It is a pleasure to welcome Courtney Steller, DO, to this edition of the Master Class in Gynecologic Surgery to discuss the diagnosis and treatment of PCS, with an emphasis on surgical correction.
Dr. Steller is a recent graduate of the AAGL/SRS Fellowship in Minimally Invasive Gynecologic Surgery at Advocate Lutheran General Hospital, Park Ridge, Ill. She is currently in private practice and is an associate at the Family Health Centers of San Diego, Calif.
Dr. Miller is clinical associate professor at the University of Illinois at Chicago, and past president of the AAGL and the International Society for Gynecologic Endoscopy. He is a reproductive endocrinologist and minimally invasive gynecologic surgeon in private practice in Naperville and Schaumburg, Ill.; director of minimally invasive gynecologic surgery and the director of the AAGL/SRS Fellowship in Minimally Invasive Gynecologic Surgery at Advocate Lutheran General Hospital, Park Ridge, Ill.; and the medical editor of this column, Master Class. He reported having no financial disclosures relevant to this column. Email him at email@example.com.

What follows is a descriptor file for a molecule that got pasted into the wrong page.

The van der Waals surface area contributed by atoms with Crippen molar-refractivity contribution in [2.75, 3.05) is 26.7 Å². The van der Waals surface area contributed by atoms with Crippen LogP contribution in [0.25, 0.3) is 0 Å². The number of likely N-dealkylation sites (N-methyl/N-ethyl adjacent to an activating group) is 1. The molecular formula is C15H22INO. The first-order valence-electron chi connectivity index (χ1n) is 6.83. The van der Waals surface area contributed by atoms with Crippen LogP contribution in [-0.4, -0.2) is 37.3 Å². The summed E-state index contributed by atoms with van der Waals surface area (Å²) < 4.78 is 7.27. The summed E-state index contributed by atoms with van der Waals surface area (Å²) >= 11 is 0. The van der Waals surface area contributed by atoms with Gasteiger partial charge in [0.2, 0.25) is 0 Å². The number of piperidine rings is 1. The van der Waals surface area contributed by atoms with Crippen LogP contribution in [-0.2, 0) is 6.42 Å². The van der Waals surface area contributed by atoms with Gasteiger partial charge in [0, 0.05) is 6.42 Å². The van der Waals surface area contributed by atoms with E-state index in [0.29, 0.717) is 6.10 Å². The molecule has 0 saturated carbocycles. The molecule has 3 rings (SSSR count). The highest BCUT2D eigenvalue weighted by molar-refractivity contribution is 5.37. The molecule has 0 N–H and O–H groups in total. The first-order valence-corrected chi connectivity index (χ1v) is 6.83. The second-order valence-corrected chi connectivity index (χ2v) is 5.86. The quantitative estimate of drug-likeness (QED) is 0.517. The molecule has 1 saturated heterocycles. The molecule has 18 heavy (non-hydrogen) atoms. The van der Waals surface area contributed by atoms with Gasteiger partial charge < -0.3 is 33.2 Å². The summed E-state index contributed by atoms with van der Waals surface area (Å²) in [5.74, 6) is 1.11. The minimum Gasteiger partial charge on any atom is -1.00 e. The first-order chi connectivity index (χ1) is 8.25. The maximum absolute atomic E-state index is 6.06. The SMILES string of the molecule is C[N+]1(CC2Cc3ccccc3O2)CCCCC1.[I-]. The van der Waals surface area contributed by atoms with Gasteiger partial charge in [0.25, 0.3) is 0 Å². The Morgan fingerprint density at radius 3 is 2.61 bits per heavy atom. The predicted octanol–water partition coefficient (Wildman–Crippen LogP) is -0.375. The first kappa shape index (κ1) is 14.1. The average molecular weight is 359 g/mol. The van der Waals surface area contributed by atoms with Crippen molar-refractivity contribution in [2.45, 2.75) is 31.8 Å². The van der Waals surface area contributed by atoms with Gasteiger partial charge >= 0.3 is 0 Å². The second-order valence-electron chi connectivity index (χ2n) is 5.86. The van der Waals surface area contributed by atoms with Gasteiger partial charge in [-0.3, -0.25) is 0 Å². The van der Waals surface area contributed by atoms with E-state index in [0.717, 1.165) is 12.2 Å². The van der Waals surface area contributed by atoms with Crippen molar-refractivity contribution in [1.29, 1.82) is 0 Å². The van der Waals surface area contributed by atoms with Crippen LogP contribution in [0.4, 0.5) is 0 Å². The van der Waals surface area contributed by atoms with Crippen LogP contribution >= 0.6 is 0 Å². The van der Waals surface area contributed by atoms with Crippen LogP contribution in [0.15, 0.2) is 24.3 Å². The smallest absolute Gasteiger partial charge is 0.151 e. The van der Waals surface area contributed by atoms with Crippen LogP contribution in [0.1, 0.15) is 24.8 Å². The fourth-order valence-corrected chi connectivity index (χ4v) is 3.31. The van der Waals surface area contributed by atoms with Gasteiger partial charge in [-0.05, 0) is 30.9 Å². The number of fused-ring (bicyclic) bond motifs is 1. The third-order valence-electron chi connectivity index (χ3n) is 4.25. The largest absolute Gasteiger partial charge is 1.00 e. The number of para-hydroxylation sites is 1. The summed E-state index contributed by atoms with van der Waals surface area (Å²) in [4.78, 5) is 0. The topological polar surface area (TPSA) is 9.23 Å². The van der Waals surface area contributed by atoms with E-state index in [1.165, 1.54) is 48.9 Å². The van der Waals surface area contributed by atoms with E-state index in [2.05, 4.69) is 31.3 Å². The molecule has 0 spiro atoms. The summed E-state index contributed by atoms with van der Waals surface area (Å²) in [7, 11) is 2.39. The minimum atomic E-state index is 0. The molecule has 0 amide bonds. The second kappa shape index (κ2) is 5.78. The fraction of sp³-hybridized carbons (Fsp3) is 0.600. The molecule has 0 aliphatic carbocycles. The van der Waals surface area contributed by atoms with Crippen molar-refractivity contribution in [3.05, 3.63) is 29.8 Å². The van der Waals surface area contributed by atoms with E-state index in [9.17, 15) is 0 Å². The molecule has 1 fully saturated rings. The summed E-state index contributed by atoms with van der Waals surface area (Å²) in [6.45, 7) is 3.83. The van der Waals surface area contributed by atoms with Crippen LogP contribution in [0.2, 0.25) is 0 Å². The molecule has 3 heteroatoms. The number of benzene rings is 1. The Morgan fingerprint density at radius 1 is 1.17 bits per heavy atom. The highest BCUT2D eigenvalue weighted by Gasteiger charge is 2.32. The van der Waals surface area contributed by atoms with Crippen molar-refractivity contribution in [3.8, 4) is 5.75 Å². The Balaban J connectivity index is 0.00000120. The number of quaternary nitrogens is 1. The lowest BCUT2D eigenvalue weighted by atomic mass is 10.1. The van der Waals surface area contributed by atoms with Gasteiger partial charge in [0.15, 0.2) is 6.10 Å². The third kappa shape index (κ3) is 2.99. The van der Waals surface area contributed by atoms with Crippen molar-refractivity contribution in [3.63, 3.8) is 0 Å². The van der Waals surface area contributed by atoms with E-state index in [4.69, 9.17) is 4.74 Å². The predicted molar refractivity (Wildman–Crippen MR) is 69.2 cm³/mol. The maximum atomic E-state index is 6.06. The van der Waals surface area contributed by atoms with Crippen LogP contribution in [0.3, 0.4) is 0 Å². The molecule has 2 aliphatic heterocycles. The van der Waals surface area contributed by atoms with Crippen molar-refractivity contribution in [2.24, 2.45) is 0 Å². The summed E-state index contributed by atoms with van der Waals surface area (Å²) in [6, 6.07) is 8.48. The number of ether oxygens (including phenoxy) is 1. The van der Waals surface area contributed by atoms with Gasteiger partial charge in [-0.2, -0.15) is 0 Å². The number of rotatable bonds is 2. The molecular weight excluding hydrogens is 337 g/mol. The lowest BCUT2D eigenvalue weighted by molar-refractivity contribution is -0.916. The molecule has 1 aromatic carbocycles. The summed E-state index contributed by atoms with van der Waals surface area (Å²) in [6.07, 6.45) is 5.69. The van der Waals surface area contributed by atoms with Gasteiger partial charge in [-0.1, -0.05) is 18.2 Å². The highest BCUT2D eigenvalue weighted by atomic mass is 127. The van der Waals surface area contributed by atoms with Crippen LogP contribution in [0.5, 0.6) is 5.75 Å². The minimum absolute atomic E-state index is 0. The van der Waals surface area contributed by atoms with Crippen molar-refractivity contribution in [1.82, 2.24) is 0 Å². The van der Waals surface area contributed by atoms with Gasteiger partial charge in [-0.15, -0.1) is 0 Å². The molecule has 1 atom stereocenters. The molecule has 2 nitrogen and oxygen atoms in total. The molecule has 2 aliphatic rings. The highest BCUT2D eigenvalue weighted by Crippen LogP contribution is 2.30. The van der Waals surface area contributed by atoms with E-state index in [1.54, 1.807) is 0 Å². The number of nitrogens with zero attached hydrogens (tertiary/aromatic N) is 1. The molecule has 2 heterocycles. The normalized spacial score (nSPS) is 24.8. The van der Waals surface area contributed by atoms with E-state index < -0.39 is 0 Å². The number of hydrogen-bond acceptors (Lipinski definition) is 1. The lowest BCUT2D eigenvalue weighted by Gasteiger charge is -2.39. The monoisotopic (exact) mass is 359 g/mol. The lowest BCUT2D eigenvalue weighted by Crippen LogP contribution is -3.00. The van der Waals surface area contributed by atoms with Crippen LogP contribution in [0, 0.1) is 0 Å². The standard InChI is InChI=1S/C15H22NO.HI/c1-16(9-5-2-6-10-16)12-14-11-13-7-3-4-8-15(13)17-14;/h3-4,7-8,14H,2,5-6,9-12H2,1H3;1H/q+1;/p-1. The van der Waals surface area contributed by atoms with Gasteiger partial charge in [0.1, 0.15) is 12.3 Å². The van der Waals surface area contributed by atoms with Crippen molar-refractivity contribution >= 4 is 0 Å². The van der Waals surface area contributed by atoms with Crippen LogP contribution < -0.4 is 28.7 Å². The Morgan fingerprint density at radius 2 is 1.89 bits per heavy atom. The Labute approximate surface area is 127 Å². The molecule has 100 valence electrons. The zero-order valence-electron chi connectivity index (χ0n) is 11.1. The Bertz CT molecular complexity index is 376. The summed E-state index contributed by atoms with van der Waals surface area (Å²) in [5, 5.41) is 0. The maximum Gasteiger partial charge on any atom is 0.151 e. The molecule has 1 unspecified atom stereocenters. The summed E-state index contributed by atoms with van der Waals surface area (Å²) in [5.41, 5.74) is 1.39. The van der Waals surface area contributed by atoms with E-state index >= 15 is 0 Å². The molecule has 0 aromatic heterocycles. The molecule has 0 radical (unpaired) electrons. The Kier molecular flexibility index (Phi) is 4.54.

Pelvic congestion syndrome: A treatable cause of pain
BY COURTNEY STELLER, DO
Pelvic congestion syndrome is a poorly understood and underdiagnosed disease. Yet, over the last decade, the syndrome has become less controversial as the etiology has become better understood and as the diagnostic approach has become more specific. Through these advances, treatments have also become increasingly more successful.